Slipping behind

2012-07-04 00:00

I’M in the middle of a visit to South Africa, my first in a couple of years, and while I’m enjoying many of the wonderful things about the country — the great food, the warm people, the winter sunshine, and, of course, my friends and family — I have to admit that the Internet situation has got me crawling up the walls.

You see, living abroad, I’ve become accustomed to cheap, unlimited, rapid, and omnipresent wireless Internet, a kind of uncapped amenity like water or electricity, available everywhere in abundance, at home, at my local coffee shop, even on the train. This perpetual high-speed connectivity has shaped my life and my consumption habits. All my banking is done on my iPad, I order all my delivery food via a handy iPhone app, I download Kindle books on the train, and I check my e-mail about 50 times a day. I am able to do all this even though I live in the relatively primitive United States, which ranks only 13th in the global Internet speed stakes (top speed awards go to, in order, South Korea, Japan, Hong Kong, the Netherlands, Latvia (?), Switzerland, Ireland, the Czech Republic, Romania and Belgium).

Given this state of affairs, coming to South Africa has felt a little like slamming the brakes on my life. Over and over, I’ve been struck by the frustrating slowness of many Internet connections (South Africa has an average connection speed of less than one Mbit/s. The global average is two), and by the limitations placed on Internet consumption (only 30 minutes of free wireless at the coffee shop — what is this, Soviet-era Russia?).

Now, I’ll admit that home ADSL through iBurst or Telkom is not too slow (although not as fast as I’d like), but the caps are frustrating and the cost of uncapped Internet seems excessive. Mobile Internet through a cellular provider is convenient, but often painfully slow and again, there are those annoying caps unless you’re willing to spend a fortune. Even business connections at various offices seem slower than they should be, and the prices are excessive for the speeds you get. It’s all very frustrating to me personally, but more than that, it also makes me worry about the economic future of South Africa.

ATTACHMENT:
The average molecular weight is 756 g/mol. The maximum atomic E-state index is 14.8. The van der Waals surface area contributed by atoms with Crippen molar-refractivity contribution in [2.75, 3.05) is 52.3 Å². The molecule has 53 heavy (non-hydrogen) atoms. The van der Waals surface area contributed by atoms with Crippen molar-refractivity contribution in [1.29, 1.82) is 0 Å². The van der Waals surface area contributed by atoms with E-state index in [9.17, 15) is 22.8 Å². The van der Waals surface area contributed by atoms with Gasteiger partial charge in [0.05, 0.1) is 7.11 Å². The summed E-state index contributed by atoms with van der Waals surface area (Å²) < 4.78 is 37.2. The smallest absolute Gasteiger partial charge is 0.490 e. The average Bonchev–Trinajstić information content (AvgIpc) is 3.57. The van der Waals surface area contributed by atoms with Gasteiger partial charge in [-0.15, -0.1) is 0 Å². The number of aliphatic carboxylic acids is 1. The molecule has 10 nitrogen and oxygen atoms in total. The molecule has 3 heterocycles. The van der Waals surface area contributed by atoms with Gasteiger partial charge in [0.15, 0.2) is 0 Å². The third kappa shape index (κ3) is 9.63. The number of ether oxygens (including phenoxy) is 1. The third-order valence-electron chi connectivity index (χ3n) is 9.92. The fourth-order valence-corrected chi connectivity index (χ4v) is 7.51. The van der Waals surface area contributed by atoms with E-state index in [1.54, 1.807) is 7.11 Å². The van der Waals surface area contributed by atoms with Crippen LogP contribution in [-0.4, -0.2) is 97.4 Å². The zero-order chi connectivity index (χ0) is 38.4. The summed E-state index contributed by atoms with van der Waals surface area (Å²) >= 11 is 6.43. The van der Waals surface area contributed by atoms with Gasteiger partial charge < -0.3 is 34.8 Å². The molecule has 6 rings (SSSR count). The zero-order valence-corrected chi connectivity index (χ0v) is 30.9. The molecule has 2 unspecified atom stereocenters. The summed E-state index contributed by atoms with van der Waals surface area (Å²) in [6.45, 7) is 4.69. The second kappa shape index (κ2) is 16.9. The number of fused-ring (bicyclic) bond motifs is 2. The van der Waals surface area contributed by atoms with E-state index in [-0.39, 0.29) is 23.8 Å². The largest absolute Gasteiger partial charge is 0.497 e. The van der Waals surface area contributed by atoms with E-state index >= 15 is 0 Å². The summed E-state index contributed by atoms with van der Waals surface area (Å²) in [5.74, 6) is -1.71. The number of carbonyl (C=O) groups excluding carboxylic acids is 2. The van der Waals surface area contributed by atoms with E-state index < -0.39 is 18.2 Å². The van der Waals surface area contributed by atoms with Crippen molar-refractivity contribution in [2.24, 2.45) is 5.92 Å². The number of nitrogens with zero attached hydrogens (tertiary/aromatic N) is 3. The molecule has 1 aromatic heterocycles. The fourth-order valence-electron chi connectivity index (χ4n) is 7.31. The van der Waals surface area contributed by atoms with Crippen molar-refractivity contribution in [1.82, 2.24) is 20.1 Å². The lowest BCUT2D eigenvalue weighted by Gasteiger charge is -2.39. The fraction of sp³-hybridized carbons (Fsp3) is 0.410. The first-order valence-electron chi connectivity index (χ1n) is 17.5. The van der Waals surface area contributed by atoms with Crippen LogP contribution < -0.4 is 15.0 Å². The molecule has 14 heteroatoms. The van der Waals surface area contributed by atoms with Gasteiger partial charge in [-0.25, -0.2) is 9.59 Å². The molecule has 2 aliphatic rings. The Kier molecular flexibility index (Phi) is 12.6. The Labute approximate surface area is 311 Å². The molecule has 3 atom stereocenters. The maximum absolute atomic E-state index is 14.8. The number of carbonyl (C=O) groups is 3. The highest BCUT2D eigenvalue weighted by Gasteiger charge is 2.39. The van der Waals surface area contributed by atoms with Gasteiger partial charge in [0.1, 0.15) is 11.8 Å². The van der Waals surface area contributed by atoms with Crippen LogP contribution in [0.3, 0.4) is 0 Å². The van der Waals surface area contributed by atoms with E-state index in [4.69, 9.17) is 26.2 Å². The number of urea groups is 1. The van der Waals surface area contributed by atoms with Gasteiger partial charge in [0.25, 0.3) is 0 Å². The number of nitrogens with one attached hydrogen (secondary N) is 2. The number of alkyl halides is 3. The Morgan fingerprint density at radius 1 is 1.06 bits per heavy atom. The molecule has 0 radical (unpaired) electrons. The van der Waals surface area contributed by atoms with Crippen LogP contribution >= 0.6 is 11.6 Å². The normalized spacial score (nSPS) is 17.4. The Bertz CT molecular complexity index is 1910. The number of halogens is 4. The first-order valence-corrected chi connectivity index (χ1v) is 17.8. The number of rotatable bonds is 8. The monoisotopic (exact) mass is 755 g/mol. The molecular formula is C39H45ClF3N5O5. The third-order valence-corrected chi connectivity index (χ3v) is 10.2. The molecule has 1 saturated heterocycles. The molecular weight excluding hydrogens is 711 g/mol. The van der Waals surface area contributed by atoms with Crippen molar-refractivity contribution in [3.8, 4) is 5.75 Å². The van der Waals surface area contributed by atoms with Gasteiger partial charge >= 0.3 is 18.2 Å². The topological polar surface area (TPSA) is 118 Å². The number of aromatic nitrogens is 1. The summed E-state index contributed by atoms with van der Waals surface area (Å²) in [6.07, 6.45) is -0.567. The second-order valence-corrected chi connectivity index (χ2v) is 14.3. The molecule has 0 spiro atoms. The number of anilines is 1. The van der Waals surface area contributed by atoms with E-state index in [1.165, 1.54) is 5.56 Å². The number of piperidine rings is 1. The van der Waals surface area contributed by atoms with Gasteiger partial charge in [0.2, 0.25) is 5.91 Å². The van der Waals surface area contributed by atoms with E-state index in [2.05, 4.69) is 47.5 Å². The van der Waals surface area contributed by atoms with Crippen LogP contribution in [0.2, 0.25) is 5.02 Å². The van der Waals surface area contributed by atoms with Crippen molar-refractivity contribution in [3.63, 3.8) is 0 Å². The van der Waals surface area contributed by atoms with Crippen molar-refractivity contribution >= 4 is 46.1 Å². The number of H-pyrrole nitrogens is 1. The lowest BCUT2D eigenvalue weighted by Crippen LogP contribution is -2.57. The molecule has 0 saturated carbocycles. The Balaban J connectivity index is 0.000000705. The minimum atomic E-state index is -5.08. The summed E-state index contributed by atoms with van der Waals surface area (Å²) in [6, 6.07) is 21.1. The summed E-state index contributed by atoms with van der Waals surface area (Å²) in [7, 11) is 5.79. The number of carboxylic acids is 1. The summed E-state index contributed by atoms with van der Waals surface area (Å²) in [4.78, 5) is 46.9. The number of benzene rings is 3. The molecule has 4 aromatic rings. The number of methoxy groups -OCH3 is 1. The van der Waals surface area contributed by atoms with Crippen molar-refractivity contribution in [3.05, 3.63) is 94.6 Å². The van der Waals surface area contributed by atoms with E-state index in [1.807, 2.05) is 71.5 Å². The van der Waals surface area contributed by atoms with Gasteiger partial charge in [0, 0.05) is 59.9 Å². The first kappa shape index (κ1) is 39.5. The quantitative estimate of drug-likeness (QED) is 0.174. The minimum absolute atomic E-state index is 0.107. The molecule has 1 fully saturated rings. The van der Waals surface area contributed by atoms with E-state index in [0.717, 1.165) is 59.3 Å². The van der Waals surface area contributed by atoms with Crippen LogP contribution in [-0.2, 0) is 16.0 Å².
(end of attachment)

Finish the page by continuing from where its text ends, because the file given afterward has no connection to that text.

I realise that this may sound a little silly, as given all the other challenges the country is facing, slow Internet may seem like a first-world problem. However, the truth is that, in the modern world, Internet connectivity is every bit as important for economic development as decent roads or reliable electricity are.

Consider, for example, a 2011 McKinsey report that showed that between 2004 and 2009 (which is about a million years ago in Internet time — Twitter was practically just a start-up, the iPhone was in its first generation, and the iPad was a mere twinkle in Steve Jobs’s eye), the Internet contributed about 20% to GDP growth in the world’s eight most developed economies, and 3,4% to their total GDP. What’s more, the report indicated that contrary to popular belief, the Internet was a net job creator — according to McKinsey, among small, micro and medium enterprises: “[T]he Internet created 2,6 jobs for each job lost to technology-related efficiencies.”

The Internet, you see, is more than just a means of communication: it’s something very similar to electricity, a transformative utility that has fundamentally changed the economics of production (which, incidentally, is the premise of a good 2009 book by Nicholas Carr called The Big Switch). The Internet makes the production of goods and services more efficient and faster, it reduces differences in time and eliminates distance, and, perhaps most interestingly, it enables the creation of all kinds of new business models.

Thanks to high-speed Internet, for example, law offices in the U.S. are able to outsource routine legal work to cheaper employers in India, French fashion designers are able to get their latest ideas for unflattering trousers into production in China within days, and shipping companies are able to get those trousers to market quickly and in the right quantity. Quality Internet infrastructure has helped India create development hubs like Bangalore, where Voice over Internet Protocol (VoIP) allows call centres servicing foreign customers to flourish, and the Internet has helped us fill needs we didn’t know we had, like the need to take and instantly share photographs that look like they were taken in the seventies (thanks Instagram).

The point is that we’re at the beginning of the revolution in production that the Internet has launched, just like at the turn of the 19th century, when electricity was slowly beginning to replace less efficient sources of power. If South Africa doesn’t want to be left behind in this new industrial revolution, its leaders need to take the provision of high-speed, cheap broadband far more seriously.

— moneyweb

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